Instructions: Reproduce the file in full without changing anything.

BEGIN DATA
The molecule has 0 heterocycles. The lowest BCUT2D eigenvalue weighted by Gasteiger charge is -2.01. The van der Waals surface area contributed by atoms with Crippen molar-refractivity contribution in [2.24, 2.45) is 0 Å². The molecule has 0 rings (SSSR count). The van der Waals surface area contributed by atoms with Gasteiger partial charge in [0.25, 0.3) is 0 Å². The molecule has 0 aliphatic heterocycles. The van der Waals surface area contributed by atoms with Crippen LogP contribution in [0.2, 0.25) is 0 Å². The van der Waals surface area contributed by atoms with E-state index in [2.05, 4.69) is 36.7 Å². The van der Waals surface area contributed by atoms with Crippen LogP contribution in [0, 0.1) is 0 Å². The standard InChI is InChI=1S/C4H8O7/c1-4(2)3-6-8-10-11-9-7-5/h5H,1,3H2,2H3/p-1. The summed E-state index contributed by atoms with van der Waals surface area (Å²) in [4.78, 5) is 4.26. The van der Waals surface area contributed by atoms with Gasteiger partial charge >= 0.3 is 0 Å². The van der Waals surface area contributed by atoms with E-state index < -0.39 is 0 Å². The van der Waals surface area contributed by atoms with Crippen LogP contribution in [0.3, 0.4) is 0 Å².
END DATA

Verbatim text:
The molecule has 0 heterocycles. The lowest BCUT2D eigenvalue weighted by Gasteiger charge is -2.01. The van der Waals surface area contributed by atoms with Crippen molar-refractivity contribution in [2.24, 2.45) is 0 Å². The molecule has 0 rings (SSSR count). The van der Waals surface area contributed by atoms with Gasteiger partial charge in [0.25, 0.3) is 0 Å². The molecule has 0 aliphatic heterocycles. The van der Waals surface area contributed by atoms with Crippen LogP contribution in [0.2, 0.25) is 0 Å². The van der Waals surface area contributed by atoms with E-state index in [2.05, 4.69) is 36.7 Å². The van der Waals surface area contributed by atoms with Crippen LogP contribution in [0, 0.1) is 0 Å². The standard InChI is InChI=1S/C4H8O7/c1-4(2)3-6-8-10-11-9-7-5/h5H,1,3H2,2H3/p-1. The summed E-state index contributed by atoms with van der Waals surface area (Å²) in [4.78, 5) is 4.26. The van der Waals surface area contributed by atoms with Gasteiger partial charge >= 0.3 is 0 Å². The van der Waals surface area contributed by atoms with E-state index < -0.39 is 0 Å². The van der Waals surface area contributed by atoms with Crippen LogP contribution in [0.3, 0.4) is 0 Å².